Orser, who is also coaching Spain's Javier Fernandez here, admitted that Gedevanishvili didn't have any easy summer.

"It was a process. It took a long time to get the right vehicle for her," he said. "We had some ideas throughout the summer and she turned them down, which was good, because it shows she knows what is going to be the right vehicle.

"So she found this music, and she was passionate about it, and we really didn't do it until September, so it was a bit late.

"And then she just transformed her body; we had had a rough summer, because she was just not motivated. As much as any of us can do, she's a veteran, so when she's ready, she'll do it. She just turned the corner; it was almost overnight."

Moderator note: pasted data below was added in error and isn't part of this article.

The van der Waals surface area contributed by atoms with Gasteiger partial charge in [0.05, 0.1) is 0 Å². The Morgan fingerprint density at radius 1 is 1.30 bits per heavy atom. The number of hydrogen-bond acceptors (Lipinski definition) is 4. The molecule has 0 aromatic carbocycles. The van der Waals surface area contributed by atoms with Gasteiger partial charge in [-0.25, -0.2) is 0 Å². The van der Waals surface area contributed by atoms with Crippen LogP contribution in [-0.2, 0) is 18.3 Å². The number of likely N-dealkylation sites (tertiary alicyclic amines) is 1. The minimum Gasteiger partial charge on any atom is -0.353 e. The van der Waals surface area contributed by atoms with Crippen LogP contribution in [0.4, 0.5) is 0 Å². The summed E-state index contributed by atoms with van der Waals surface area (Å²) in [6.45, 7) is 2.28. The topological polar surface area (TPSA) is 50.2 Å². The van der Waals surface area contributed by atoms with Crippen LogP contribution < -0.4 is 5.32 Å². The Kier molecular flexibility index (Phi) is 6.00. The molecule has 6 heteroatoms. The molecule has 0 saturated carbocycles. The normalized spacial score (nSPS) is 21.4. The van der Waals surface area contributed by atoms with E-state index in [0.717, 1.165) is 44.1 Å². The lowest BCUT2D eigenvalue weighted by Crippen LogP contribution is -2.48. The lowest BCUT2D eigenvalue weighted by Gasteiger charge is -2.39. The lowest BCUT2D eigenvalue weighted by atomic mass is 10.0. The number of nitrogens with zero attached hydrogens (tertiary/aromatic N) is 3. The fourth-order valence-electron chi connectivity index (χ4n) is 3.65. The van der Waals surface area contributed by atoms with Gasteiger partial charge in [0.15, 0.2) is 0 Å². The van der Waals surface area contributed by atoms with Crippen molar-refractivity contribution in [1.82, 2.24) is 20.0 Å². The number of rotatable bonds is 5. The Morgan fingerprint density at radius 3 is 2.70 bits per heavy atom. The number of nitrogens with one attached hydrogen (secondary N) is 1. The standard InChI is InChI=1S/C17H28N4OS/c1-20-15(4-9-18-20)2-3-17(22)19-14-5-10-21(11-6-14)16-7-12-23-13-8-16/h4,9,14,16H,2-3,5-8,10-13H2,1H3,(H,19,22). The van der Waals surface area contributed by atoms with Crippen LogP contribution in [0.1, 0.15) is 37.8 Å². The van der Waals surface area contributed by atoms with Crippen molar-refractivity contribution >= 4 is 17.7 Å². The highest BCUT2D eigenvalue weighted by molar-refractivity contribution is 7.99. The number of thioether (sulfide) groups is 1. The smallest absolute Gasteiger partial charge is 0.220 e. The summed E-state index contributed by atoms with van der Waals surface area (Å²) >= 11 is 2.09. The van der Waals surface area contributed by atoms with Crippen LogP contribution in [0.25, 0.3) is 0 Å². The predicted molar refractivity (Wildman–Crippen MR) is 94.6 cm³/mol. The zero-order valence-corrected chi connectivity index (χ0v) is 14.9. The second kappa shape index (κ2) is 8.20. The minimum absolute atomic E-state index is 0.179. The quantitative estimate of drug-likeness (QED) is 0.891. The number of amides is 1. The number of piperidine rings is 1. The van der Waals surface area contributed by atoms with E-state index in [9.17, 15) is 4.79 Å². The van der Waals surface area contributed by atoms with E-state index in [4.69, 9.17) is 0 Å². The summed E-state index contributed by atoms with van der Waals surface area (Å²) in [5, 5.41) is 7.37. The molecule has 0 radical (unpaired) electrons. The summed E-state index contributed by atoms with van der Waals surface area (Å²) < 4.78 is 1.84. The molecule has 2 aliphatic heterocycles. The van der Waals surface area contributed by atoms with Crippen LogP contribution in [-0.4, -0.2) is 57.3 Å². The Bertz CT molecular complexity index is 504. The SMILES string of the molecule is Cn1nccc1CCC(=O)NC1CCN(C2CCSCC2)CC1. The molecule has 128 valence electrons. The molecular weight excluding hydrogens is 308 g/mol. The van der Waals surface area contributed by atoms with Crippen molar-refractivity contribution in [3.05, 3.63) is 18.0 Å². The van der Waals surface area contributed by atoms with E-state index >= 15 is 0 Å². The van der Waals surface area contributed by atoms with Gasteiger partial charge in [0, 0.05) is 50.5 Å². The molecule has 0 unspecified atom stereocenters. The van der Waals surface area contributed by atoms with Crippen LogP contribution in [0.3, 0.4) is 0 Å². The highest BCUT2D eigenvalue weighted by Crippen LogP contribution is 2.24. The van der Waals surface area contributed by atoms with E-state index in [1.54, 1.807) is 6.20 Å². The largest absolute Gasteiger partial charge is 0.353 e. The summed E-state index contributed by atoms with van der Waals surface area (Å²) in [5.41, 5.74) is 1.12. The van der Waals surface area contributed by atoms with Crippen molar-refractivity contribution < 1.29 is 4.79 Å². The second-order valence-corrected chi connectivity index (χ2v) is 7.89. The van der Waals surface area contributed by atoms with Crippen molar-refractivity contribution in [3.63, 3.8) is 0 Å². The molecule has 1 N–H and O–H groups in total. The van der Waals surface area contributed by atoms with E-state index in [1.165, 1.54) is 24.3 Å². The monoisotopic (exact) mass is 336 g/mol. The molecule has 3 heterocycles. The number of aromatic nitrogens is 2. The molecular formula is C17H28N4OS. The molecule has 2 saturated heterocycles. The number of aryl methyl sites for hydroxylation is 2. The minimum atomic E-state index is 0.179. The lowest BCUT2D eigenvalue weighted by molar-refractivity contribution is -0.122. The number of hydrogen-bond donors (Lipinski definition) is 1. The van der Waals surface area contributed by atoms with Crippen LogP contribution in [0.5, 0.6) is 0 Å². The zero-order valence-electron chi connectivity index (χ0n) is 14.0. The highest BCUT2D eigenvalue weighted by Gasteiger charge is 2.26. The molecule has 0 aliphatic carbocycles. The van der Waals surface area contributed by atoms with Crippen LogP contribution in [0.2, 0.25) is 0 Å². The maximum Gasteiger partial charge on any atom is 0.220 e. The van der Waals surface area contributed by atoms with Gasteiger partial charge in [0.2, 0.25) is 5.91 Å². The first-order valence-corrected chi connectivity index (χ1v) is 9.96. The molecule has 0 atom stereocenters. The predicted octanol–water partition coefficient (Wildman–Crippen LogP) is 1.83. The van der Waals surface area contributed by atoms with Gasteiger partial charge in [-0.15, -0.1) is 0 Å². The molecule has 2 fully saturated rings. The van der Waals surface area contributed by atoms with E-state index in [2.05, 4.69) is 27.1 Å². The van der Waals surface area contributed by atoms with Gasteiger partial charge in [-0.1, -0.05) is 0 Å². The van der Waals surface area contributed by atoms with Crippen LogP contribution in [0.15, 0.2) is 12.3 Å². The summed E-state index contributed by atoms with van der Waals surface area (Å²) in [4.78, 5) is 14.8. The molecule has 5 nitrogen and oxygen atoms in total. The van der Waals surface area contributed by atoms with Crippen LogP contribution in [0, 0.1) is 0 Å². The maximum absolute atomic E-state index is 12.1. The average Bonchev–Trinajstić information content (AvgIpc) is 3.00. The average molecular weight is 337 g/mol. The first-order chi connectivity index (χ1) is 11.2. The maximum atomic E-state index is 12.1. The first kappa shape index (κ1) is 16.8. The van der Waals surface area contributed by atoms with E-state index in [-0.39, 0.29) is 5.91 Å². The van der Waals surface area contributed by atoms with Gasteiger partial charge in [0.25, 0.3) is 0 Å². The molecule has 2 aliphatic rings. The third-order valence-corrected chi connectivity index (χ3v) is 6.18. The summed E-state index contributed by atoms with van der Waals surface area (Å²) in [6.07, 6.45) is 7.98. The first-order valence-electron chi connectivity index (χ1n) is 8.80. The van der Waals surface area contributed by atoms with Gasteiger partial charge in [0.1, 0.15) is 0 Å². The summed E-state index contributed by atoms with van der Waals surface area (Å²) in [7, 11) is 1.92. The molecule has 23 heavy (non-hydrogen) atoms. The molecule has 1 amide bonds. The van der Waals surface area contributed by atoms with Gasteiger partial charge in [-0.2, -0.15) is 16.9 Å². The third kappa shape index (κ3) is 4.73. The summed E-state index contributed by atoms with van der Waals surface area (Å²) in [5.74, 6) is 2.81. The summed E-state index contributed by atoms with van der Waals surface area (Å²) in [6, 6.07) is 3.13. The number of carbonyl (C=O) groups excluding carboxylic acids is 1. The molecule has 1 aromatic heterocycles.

Gedevanishvili, long known as a fine short program skater, knows the larger challenge remains.

"We're not even halfway [done]," she said. "I feel like the short program shows how prepared I am emotionally. The free program shows how prepared I am physically, so tomorrow is going to be a hard day."

Canadian bronze medalist Kaetlyn Osmond, who opened her international campaign with a win at the Nebelhorn Trophy in September, attacked her short to a Latin medley with speed and confidence, hitting a solid triple toe-triple toe combination and a triple flip, as well as a lovely Level 4 layback spin. She earned 60.56, a personal best, and trails Gedevanishvili by just 0.24.

"It was a great experience -- my personal best, a great way to start the season," said Osmond, who trains under Ravi Walia. "In practice, things have been going really well, and at competitions my adrenaline tends to kick in extra, and it makes everything so much better."

The 17-year-old, considered by many Canada's best ladies prospect since Joannie Rochette, seems to be taking her good press and expectations in stride.